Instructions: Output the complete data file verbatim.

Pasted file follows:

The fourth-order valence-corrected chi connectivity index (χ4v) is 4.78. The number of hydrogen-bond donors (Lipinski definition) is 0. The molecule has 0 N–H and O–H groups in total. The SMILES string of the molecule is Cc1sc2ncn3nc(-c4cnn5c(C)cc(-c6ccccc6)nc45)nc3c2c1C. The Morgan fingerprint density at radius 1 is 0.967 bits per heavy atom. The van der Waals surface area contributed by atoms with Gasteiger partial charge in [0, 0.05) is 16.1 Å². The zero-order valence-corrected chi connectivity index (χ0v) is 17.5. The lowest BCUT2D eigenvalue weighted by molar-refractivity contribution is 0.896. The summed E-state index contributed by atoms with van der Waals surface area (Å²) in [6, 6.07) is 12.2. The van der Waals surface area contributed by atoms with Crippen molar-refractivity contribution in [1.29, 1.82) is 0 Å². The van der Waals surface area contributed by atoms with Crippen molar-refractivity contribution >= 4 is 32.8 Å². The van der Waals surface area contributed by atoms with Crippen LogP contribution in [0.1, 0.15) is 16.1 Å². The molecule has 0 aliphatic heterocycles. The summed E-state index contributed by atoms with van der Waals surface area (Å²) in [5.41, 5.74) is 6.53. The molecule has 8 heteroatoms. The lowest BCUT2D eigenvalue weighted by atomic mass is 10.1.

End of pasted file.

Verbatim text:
The fourth-order valence-corrected chi connectivity index (χ4v) is 4.78. The number of hydrogen-bond donors (Lipinski definition) is 0. The molecule has 0 N–H and O–H groups in total. The SMILES string of the molecule is Cc1sc2ncn3nc(-c4cnn5c(C)cc(-c6ccccc6)nc45)nc3c2c1C. The Morgan fingerprint density at radius 1 is 0.967 bits per heavy atom. The van der Waals surface area contributed by atoms with Gasteiger partial charge in [0, 0.05) is 16.1 Å². The zero-order valence-corrected chi connectivity index (χ0v) is 17.5. The lowest BCUT2D eigenvalue weighted by molar-refractivity contribution is 0.896. The summed E-state index contributed by atoms with van der Waals surface area (Å²) in [6, 6.07) is 12.2. The van der Waals surface area contributed by atoms with Crippen molar-refractivity contribution in [1.29, 1.82) is 0 Å². The van der Waals surface area contributed by atoms with Crippen molar-refractivity contribution >= 4 is 32.8 Å². The van der Waals surface area contributed by atoms with Crippen LogP contribution in [0.1, 0.15) is 16.1 Å². The molecule has 0 aliphatic heterocycles. The summed E-state index contributed by atoms with van der Waals surface area (Å²) in [5.41, 5.74) is 6.53. The molecule has 8 heteroatoms. The lowest BCUT2D eigenvalue weighted by atomic mass is 10.1.